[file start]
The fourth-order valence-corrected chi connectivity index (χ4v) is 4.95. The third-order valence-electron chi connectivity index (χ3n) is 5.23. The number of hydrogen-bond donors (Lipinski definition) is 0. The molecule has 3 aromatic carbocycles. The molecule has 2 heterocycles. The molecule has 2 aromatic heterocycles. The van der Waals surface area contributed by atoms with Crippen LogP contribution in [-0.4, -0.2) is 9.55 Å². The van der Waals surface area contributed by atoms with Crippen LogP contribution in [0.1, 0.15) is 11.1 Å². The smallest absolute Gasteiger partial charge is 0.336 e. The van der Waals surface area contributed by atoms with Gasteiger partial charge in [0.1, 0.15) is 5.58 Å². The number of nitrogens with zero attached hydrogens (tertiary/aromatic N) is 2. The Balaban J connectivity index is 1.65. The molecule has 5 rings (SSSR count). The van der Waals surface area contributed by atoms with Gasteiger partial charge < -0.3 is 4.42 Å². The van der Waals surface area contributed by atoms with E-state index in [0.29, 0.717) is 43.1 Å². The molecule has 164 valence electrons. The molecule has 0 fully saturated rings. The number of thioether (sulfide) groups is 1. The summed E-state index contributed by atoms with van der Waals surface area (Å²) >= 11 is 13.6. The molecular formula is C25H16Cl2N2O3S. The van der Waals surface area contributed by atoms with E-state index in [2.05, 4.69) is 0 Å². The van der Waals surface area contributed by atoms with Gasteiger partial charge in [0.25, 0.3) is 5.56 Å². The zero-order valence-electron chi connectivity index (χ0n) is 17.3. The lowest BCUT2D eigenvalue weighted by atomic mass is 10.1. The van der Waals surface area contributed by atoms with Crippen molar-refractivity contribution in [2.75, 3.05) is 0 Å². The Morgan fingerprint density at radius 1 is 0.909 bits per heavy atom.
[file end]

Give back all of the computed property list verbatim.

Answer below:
The fourth-order valence-corrected chi connectivity index (χ4v) is 4.95. The third-order valence-electron chi connectivity index (χ3n) is 5.23. The number of hydrogen-bond donors (Lipinski definition) is 0. The molecule has 3 aromatic carbocycles. The molecule has 2 heterocycles. The molecule has 2 aromatic heterocycles. The van der Waals surface area contributed by atoms with Crippen LogP contribution in [-0.4, -0.2) is 9.55 Å². The van der Waals surface area contributed by atoms with Crippen LogP contribution in [0.1, 0.15) is 11.1 Å². The smallest absolute Gasteiger partial charge is 0.336 e. The van der Waals surface area contributed by atoms with Gasteiger partial charge in [0.1, 0.15) is 5.58 Å². The number of nitrogens with zero attached hydrogens (tertiary/aromatic N) is 2. The Balaban J connectivity index is 1.65. The molecule has 5 rings (SSSR count). The van der Waals surface area contributed by atoms with Gasteiger partial charge < -0.3 is 4.42 Å². The van der Waals surface area contributed by atoms with E-state index in [0.29, 0.717) is 43.1 Å². The molecule has 164 valence electrons. The molecule has 0 fully saturated rings. The number of thioether (sulfide) groups is 1. The summed E-state index contributed by atoms with van der Waals surface area (Å²) >= 11 is 13.6. The molecular formula is C25H16Cl2N2O3S. The van der Waals surface area contributed by atoms with E-state index in [2.05, 4.69) is 0 Å². The van der Waals surface area contributed by atoms with Gasteiger partial charge in [0.25, 0.3) is 5.56 Å². The zero-order valence-electron chi connectivity index (χ0n) is 17.3. The lowest BCUT2D eigenvalue weighted by atomic mass is 10.1. The van der Waals surface area contributed by atoms with Crippen molar-refractivity contribution in [2.75, 3.05) is 0 Å². The Morgan fingerprint density at radius 1 is 0.909 bits per heavy atom.